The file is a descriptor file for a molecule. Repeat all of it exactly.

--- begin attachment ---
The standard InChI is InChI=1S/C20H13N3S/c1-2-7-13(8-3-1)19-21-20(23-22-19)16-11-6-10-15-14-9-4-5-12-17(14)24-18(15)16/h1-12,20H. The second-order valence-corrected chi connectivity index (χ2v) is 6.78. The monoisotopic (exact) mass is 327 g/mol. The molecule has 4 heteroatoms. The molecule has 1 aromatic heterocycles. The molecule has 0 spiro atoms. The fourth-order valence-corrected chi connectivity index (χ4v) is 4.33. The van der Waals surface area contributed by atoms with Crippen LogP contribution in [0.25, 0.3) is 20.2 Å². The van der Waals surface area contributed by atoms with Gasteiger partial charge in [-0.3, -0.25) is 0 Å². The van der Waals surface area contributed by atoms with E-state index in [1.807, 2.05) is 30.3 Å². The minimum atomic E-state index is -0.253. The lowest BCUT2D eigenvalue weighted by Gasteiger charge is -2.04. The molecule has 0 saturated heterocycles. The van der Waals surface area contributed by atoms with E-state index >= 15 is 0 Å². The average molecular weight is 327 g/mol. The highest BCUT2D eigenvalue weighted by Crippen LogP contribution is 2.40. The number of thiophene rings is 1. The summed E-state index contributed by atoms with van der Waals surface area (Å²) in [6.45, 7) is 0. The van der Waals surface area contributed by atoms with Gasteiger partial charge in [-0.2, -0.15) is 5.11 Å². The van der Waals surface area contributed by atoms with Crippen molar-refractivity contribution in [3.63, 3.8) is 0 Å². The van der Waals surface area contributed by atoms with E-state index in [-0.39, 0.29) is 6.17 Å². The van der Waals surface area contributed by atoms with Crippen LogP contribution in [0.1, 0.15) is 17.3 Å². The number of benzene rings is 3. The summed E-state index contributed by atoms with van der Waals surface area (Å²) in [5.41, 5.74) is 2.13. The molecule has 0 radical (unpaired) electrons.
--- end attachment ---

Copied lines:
The standard InChI is InChI=1S/C20H13N3S/c1-2-7-13(8-3-1)19-21-20(23-22-19)16-11-6-10-15-14-9-4-5-12-17(14)24-18(15)16/h1-12,20H. The second-order valence-corrected chi connectivity index (χ2v) is 6.78. The monoisotopic (exact) mass is 327 g/mol. The molecule has 4 heteroatoms. The molecule has 1 aromatic heterocycles. The molecule has 0 spiro atoms. The fourth-order valence-corrected chi connectivity index (χ4v) is 4.33. The van der Waals surface area contributed by atoms with Crippen LogP contribution in [0.25, 0.3) is 20.2 Å². The van der Waals surface area contributed by atoms with Gasteiger partial charge in [-0.3, -0.25) is 0 Å². The van der Waals surface area contributed by atoms with E-state index in [1.807, 2.05) is 30.3 Å². The minimum atomic E-state index is -0.253. The lowest BCUT2D eigenvalue weighted by Gasteiger charge is -2.04. The molecule has 0 saturated heterocycles. The van der Waals surface area contributed by atoms with E-state index >= 15 is 0 Å². The average molecular weight is 327 g/mol. The highest BCUT2D eigenvalue weighted by Crippen LogP contribution is 2.40. The number of thiophene rings is 1. The summed E-state index contributed by atoms with van der Waals surface area (Å²) in [6.45, 7) is 0. The van der Waals surface area contributed by atoms with Gasteiger partial charge in [-0.2, -0.15) is 5.11 Å². The van der Waals surface area contributed by atoms with Crippen molar-refractivity contribution in [3.63, 3.8) is 0 Å². The van der Waals surface area contributed by atoms with E-state index in [-0.39, 0.29) is 6.17 Å². The van der Waals surface area contributed by atoms with Crippen LogP contribution in [0.1, 0.15) is 17.3 Å². The number of benzene rings is 3. The summed E-state index contributed by atoms with van der Waals surface area (Å²) in [5.41, 5.74) is 2.13. The molecule has 0 radical (unpaired) electrons.